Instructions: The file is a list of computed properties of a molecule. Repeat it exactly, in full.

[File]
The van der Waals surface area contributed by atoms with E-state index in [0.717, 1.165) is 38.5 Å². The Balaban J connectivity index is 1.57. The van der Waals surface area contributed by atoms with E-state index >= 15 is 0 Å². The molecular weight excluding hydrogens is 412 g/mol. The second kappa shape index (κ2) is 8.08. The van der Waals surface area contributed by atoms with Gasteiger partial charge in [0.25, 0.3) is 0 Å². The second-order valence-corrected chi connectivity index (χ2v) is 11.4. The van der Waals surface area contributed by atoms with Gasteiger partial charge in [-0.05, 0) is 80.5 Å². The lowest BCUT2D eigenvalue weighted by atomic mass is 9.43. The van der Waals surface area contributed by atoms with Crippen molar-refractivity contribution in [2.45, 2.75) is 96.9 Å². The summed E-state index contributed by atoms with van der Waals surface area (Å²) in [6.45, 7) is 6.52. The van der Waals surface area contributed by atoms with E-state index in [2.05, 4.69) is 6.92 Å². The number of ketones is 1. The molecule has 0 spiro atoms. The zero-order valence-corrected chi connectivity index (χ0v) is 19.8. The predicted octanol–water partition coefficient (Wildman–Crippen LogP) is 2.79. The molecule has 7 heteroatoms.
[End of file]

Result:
The van der Waals surface area contributed by atoms with E-state index in [0.717, 1.165) is 38.5 Å². The Balaban J connectivity index is 1.57. The van der Waals surface area contributed by atoms with E-state index >= 15 is 0 Å². The molecular weight excluding hydrogens is 412 g/mol. The second kappa shape index (κ2) is 8.08. The van der Waals surface area contributed by atoms with Gasteiger partial charge in [0.25, 0.3) is 0 Å². The second-order valence-corrected chi connectivity index (χ2v) is 11.4. The van der Waals surface area contributed by atoms with Gasteiger partial charge in [-0.05, 0) is 80.5 Å². The lowest BCUT2D eigenvalue weighted by atomic mass is 9.43. The van der Waals surface area contributed by atoms with Crippen molar-refractivity contribution in [2.45, 2.75) is 96.9 Å². The summed E-state index contributed by atoms with van der Waals surface area (Å²) in [6.45, 7) is 6.52. The van der Waals surface area contributed by atoms with E-state index in [2.05, 4.69) is 6.92 Å². The number of ketones is 1. The molecule has 0 spiro atoms. The zero-order valence-corrected chi connectivity index (χ0v) is 19.8. The predicted octanol–water partition coefficient (Wildman–Crippen LogP) is 2.79. The molecule has 7 heteroatoms.